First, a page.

In the wake of growing public outrage, the FBI and Department of Justice are now looking into the deadly shooting of an unarmed black teen in Florida by a neighborhood watch volunteer. NBC's Lilia Luciano reports.
A grand jury will investigate the death of Trayvon Martin, an unarmed 17-year-old shot to death in a gated community in Florida on Feb. 26, state attorney Norm Wolfinger announced Tuesday.
"I share in the desire of the family and the community to accurately collect and evaluate all the facts surrounding the tragic death of Trayvon Martin," Wolfinger said in a news release. "The public is entitled to no less than a thorough, deliberate, and just review of the facts. We intend to honor that commitment."
The Seminole County Grand Jury will be called to session on Tuesday, April 10, Wolfinger said.
The Justice Department investigation will review whether Zimmerman, 28, violated any federal civil rights statutes when he shot Martin, who was not carrying any weapons when he was killed.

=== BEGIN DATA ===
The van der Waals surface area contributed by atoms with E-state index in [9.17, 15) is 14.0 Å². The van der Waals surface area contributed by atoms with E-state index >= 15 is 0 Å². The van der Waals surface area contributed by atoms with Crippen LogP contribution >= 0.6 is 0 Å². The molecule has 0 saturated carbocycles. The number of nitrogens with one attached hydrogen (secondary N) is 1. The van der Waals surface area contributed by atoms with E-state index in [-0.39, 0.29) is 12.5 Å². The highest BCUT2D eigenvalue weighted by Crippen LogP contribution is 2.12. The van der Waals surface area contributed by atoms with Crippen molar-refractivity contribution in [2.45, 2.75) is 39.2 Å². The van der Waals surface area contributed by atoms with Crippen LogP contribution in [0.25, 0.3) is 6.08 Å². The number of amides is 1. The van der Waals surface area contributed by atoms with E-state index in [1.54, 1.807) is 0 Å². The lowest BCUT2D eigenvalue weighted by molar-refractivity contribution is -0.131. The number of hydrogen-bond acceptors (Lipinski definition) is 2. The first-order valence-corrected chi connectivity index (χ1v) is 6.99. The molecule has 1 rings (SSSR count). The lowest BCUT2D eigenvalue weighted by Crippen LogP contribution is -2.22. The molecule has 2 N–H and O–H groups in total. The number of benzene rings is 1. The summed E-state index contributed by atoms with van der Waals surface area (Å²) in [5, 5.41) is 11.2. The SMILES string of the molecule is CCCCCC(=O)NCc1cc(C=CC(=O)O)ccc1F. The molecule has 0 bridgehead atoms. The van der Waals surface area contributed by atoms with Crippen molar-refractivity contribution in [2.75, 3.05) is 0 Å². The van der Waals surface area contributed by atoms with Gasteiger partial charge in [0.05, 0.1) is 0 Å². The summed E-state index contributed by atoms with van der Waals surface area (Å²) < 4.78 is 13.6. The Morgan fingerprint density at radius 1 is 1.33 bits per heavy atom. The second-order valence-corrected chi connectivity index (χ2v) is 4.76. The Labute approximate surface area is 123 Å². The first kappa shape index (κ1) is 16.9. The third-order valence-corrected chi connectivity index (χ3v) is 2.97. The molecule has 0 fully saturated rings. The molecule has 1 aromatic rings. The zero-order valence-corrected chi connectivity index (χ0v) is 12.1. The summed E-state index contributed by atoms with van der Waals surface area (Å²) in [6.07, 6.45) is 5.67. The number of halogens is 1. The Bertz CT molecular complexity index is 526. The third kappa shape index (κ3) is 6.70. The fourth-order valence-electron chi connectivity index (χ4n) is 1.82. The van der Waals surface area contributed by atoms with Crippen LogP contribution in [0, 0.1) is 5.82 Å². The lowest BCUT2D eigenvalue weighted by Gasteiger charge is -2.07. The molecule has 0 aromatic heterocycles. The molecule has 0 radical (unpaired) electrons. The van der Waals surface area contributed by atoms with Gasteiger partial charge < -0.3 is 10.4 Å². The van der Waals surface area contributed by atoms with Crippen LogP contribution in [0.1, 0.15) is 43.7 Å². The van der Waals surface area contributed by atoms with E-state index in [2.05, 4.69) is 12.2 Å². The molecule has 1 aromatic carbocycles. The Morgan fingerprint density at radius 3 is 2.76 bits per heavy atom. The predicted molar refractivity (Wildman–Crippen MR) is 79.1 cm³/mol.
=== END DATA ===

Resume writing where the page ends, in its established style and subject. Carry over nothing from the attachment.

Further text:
The shooting occurred February 26 when Zimmerman spotted Martin walking home from buying candy and iced tea at a convenience store.
Zimmerman, patrolling the neighborhood in his car, called the 911 emergency number and reported what he called "a real suspicious guy."
"This guy looks like he's up to no good, or he's on drugs or something. It's raining and he's just walking around, looking about," Zimmerman told dispatchers, adding, "These @!$%#s. They always get away."
The dispatcher, hearing heavy breathing on the phone, asked Zimmerman: "Are you following him?"
"Yeah," Zimmerman said.
"Okay, we don't need you to do that," the dispatcher responded.
But several neighbors subsequently called 911 to report a scuffle between Zimmerman and Martin. While some of the callers were still on the phone, cries for help followed by a gunshot could be heard in the background.
"I recognized that (voice) as my baby screaming for help before his life was taken," Martin's mother, Sybrina Fulton, told Reuters.
“(Zimmerman) was reacting to the color of his skin,’’ Fulton, said Monday on NBC's Today show. “He committed no crime. My son wasn’t doing anything but walking on the sidewalk, and I just don’t understand why this situation got out of control.’’
'Stand your ground'
Police declined to arrest Zimmerman, citing Florida's "Stand Your Ground" law, enacted in 2005 and now in effect in at least 16 other states.
Dubbed "Shoot first (ask questions later)" by opponents, the Florida law allows a potential crime victim who is "in fear of great bodily injury" to use deadly force in public places.
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